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National

Gloucester's Inspiration for Artist Edward Hopper

Houses in Gloucester, Mass., inspired the work of artist Edward Hopper.
Andrea Shea for NPR
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Houses in Gloucester, Mass., inspired the work of artist Edward Hopper.
This elegant, light-drenched house in Gloucester, Mass., inspired "The Mansard Roof" painting. Houses, not people, inspired Edward Hopper during the summers he spent in the seaside city.
Andrea Shea for NPR /
/
This elegant, light-drenched house in Gloucester, Mass., inspired "The Mansard Roof" painting. Houses, not people, inspired Edward Hopper during the summers he spent in the seaside city.
In this street of homes are some of the houses that inspired the work of Edward Hopper when he spent summers in Gloucester, Mass., in the 1920s.
Andrea Shea for NPR /
/
In this street of homes are some of the houses that inspired the work of Edward Hopper when he spent summers in Gloucester, Mass., in the 1920s.

Edward Hopper is one of America's favorite painters, best-known for his shadowy oils Nighthawks, Luncheonette and Chop Suey that he painted in his New York studio.

But the piece that put Hopper on the map is a light-drenched watercolor called The Mansard Roof, which he painted outdoors in Gloucester, Mass.

Hopper spent summers there in the 1920s, and some of his paintings from that time are part of a retrospective at the Museum of Fine Arts in Boston.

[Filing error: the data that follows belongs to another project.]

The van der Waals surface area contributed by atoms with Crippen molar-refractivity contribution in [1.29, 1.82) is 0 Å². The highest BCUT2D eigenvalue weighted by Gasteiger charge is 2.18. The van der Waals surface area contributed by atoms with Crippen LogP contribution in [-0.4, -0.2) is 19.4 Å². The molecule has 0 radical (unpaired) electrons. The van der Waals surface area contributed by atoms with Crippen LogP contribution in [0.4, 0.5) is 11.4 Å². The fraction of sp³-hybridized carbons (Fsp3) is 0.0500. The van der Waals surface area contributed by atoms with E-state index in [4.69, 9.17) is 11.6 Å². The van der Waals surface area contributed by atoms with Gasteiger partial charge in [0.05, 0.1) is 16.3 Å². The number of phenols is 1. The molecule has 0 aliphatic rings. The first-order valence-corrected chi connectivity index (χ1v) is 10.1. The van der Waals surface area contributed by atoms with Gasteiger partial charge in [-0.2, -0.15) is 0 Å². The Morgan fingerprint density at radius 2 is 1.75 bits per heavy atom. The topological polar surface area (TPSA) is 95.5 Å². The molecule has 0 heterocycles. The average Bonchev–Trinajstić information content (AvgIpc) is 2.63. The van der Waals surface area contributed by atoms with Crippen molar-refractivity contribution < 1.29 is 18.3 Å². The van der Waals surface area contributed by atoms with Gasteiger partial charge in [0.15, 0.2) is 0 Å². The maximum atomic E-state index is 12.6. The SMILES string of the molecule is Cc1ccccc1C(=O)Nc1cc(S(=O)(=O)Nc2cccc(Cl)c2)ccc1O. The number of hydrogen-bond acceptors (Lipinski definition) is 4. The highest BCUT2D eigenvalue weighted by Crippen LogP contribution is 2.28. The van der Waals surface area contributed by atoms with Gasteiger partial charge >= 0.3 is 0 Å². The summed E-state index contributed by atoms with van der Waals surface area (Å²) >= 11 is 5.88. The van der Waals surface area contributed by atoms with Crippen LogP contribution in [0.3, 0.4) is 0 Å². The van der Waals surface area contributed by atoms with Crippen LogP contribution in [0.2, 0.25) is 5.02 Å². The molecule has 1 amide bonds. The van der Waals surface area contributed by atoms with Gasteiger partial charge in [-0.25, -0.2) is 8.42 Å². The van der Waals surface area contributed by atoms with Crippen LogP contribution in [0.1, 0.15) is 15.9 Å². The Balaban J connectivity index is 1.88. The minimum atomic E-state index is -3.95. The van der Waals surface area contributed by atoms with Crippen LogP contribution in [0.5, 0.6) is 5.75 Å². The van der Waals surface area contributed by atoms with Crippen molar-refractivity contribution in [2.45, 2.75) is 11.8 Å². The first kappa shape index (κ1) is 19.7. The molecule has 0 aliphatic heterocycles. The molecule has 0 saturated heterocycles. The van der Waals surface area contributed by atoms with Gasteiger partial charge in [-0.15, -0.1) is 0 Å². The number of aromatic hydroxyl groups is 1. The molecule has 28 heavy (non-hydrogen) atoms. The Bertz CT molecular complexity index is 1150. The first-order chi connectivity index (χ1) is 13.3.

Hopper apparently didn't care much about picturesque New England sailboats or seascapes – he painted houses. For that, Museum of Fine Arts curator Carol Troyen calls him a "contrarian." She explains Hopper's attraction to Victorian architecture, even though the style was out of fashion by the 1920s.

"He really liked the way these houses with their turrets and towers and porches and mansard roofs and ornament cast wonderful shadows," Troyen says. "He always said that his favorite thing was painting sunlight on the side of a house."

The sunlight in The Mansard Roof dances through trees, making shadows on a large porch with billowing yellow awnings. The real-life house is a few miles from downtown in the area known as Rocky Neck.

"The watercolor that he made of this house really was his breakthrough work," Troyen says.

Hopper painted it in 1923, during his first summer in Gloucester. He was 40 years old and unknown, Troyen says. But an art school classmate who later became his wife saw something in that painting. Joan Nivison urged Hopper to send it to the Brooklyn Museum for an annual watercolor show.

"For the 10 years previous, he hadn't sold a single painting," Troyen says. "He'd been in very few exhibitions; critics ignored him. But at her encouragement, he sent a few watercolors to Brooklyn."

It was not only selected for the show, but it also was among a handful of pictures that the museum bought for its permanent collection.

Hopper got $100 for that watercolor in 1923, and from that point, his career took off.

Andrea Shea of member station WBUR visits some of the houses to get the story behind the art.

Copyright 2022 NPR. To see more, visit https://www.npr.org.